“Everyone’s an influencer.”

Perched on a black armchair in front of huge black curtains, Billie Jean King could not have been more colorful.

Highly animated, chipper and enthusiastic, the world renowned tennis player, women’s rights champion and changemaker held the rapt attention of an audience of 800 faculty, students, alumni and visitors.

Her conversation with moderator Jennifer Azzi, former USF women’s basketball coach and Olympian, took place on March 19 as part of the Silk Speaker Series. It could almost have had a live laugh track.

“Everyone’s an influencer”

King’s message to the audience? “Everyone’s an influencer.” This mantra was present in discussions of her life and accomplishments, and those of people around her. At one point, she spontaneously called to the audience “Please vote!” — one of many direct calls to action.

The tennis legend’s influence stems from not only her success as a player on the court but also from her challenging what it means to be an athlete. King not only became a tennis champion when men did not want to hear what she had to say, but was the first female athlete to win over $100,000 in prize money. She also created the Women’s Tennis Association with nine other female tennis players — all of whom she named during the talk.

She did not stop there. King spoke about taking on the systems making it difficult for women to be successful: “Girls are taught not to ask for what we want,” she said. “Boys are taught to be brave; girls are taught to be perfect.”

Talking about how this manifests in the girls they have coached, Azzi recalled not understanding why a female player would hesitate when offered the opportunity to start in a game. King reacted with loud “OOOH, OOH’s,” throwing her hands up in exasperation.

“We need to have each other’s backs!” King said. In sports, she said, women can learn to trust themselves, have confidence and be a team player — all things that translate to real-world success. “I use what I learned in sports every day,” she said.

But teaching women not to be obstacles to themselves does not get rid of systemic obstacles in place, so King is a huge proponent for women learning about the institutions behind the obstacles.

“Men created systems for themselves, and women need to learn how to navigate them,” King said, who took a political angle in her career when she campaigned for the passage of Title IX, which forbade discrimination on the basis of sex for women in educational and federally-funded institutions.

More than just sports equity

King’s advocacy for equity expands beyond gender. She was able to list the exact difference in pay that women of different racial groups receive compared to their male counterparts — entirely memorized.

Azzi also brought up an incident involving Serena Williams in the last year’s women’s U.S. Open final, in which she was accused of cheating, then penalized for being frustrated at the chair umpire’s rulings and the result of the high-stakes game. King, who met Serena and Venus when they were 10 years old and remains close with them, said the umpire, Carlos Ramos, “didn’t have a high emotional IQ.”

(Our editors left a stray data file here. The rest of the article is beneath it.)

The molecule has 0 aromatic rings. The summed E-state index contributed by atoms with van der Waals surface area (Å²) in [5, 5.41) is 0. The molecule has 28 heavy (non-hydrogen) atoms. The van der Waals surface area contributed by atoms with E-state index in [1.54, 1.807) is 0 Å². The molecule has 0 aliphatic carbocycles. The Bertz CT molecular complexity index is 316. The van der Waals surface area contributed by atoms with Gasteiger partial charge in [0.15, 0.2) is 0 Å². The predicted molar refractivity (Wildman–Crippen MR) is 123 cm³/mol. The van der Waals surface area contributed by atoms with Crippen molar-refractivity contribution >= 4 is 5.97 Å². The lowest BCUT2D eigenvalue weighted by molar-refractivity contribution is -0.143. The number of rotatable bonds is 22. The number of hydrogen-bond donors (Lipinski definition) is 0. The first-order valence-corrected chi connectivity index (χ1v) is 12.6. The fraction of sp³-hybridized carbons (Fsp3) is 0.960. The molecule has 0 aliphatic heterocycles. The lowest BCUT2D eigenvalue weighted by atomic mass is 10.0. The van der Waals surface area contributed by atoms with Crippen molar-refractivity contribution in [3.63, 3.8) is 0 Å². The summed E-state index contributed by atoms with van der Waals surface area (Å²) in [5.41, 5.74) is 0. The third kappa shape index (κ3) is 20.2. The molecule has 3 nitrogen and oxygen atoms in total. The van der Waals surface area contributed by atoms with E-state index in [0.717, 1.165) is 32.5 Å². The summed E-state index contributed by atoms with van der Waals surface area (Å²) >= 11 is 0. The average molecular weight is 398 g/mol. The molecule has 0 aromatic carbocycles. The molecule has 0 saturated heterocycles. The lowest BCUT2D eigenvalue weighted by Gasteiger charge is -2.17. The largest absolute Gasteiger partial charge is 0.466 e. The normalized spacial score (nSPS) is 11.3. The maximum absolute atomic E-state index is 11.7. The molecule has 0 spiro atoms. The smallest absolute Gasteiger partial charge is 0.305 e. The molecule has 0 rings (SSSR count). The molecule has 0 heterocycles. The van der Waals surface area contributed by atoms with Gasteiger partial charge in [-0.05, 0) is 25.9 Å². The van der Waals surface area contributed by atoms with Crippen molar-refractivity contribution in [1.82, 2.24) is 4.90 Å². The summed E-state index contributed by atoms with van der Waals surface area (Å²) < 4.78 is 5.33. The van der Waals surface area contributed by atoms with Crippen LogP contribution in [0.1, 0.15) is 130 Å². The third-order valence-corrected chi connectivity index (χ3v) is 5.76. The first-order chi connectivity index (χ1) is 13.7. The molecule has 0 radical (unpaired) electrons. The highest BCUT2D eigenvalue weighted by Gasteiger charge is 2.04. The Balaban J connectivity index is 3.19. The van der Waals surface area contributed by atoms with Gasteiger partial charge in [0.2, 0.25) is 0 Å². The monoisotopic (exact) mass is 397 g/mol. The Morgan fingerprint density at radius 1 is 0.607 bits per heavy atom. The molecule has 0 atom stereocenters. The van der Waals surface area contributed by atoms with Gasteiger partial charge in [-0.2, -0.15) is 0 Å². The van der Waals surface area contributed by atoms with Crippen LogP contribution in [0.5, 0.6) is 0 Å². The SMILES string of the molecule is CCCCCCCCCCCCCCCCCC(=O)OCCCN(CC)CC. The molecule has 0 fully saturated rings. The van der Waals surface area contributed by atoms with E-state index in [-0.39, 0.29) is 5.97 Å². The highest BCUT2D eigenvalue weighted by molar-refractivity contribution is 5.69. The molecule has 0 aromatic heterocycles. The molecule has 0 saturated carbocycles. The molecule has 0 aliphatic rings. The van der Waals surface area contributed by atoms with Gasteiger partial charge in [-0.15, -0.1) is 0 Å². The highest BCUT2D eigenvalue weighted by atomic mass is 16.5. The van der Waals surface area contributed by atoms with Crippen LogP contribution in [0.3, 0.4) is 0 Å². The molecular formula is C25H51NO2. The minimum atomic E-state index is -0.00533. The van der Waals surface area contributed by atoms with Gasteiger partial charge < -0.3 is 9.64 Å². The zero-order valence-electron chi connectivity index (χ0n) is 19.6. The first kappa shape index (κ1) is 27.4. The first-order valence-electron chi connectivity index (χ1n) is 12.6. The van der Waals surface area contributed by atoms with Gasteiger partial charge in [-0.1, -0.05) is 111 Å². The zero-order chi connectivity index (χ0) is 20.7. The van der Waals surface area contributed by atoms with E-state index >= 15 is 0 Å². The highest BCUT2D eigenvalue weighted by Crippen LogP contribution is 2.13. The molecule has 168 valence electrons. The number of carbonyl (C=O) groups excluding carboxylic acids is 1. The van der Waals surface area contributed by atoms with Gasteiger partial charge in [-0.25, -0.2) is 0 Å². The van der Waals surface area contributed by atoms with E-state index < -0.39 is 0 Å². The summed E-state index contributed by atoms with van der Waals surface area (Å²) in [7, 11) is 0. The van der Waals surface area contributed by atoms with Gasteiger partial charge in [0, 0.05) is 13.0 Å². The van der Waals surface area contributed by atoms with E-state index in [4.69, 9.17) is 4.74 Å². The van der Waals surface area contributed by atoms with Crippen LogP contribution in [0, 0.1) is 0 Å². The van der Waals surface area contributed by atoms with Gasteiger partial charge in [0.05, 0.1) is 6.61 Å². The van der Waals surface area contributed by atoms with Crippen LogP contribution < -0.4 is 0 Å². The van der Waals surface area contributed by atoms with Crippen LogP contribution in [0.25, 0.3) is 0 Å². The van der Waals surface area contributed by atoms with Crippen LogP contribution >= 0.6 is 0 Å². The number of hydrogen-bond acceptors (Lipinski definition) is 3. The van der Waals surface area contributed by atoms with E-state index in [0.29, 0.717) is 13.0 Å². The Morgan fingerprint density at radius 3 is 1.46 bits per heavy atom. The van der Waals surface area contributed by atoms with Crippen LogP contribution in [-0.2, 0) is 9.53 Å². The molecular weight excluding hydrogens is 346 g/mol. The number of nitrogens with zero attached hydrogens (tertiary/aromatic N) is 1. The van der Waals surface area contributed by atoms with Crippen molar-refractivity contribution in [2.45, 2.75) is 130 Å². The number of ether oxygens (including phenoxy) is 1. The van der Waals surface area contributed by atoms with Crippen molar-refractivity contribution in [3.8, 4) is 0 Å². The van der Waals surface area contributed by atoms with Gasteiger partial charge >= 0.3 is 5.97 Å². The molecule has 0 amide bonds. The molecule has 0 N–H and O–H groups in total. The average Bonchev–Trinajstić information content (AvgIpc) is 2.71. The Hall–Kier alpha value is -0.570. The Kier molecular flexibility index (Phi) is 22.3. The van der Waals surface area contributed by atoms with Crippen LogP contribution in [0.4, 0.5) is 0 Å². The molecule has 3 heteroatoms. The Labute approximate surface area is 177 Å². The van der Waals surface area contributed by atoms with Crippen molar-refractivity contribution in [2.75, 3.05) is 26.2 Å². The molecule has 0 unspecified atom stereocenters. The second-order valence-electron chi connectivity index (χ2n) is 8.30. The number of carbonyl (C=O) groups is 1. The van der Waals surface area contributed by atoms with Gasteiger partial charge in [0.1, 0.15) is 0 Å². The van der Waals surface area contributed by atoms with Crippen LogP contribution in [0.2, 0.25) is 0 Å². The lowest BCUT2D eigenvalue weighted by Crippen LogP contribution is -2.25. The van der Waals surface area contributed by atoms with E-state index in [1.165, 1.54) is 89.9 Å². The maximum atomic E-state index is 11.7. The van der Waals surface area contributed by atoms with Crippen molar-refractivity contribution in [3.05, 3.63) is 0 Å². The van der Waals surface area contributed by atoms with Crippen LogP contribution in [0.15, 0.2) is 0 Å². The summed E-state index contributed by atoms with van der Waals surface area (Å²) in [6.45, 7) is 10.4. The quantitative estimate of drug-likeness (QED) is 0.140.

“There is centuries of anger there from Serena,” King said. All the umpire needed to do was respect that.”

King has also advocated for the LGBTQ+ community, a subject that was largely missing from her conversation with Azzi.

Eli Ramos, president of Prism, USF’s LGBTQ+ student group, was in attendance and wished they had heard more about this component of King’s legacy.

“They kept glossing over the fact that she’s a lesbian, for one,” Ramos said in an email interview. Ramos brought up a question asked by a student at the event about biological essentialism, the idea that there are core differences between “biological” men and women. “BJK has advocated for transgender players like Renee Richards, so it’s wild to me that they let a question about biological essentialism…slip past.”

Ramos felt the question was not directly answered by King.

Backstage before the event, King answered questions from USF athletes, including women’s tennis captain Margarita Treyes, who asked King how young people who have not reached King’s level of success can make themselves heard.

“She said, ‘Keep trying your best and someone will listen,’” Treyes said. “She remind[ed] me that smaller actions do have big impacts on people. Just a simple conversation could still change the life of others.”

King made it clear she intends to keep going, too. Mylene Martin, the communications coordinator for the U.S. Tennis Association Northern California region, was impressed by the passion King demonstrated and inspired by the work that still needs to be done. In an interview after the event, she pointed out that only the four major “grand slam” tennis tournaments have equal prize money for men and women, and the rest do not.

“She’s 75 years old,” Martin said of King. “The passion that she still has for what she’s doing is pretty amazing. To her, that’s her calling, that’s what she was meant to do, and she will just continue to do more.”

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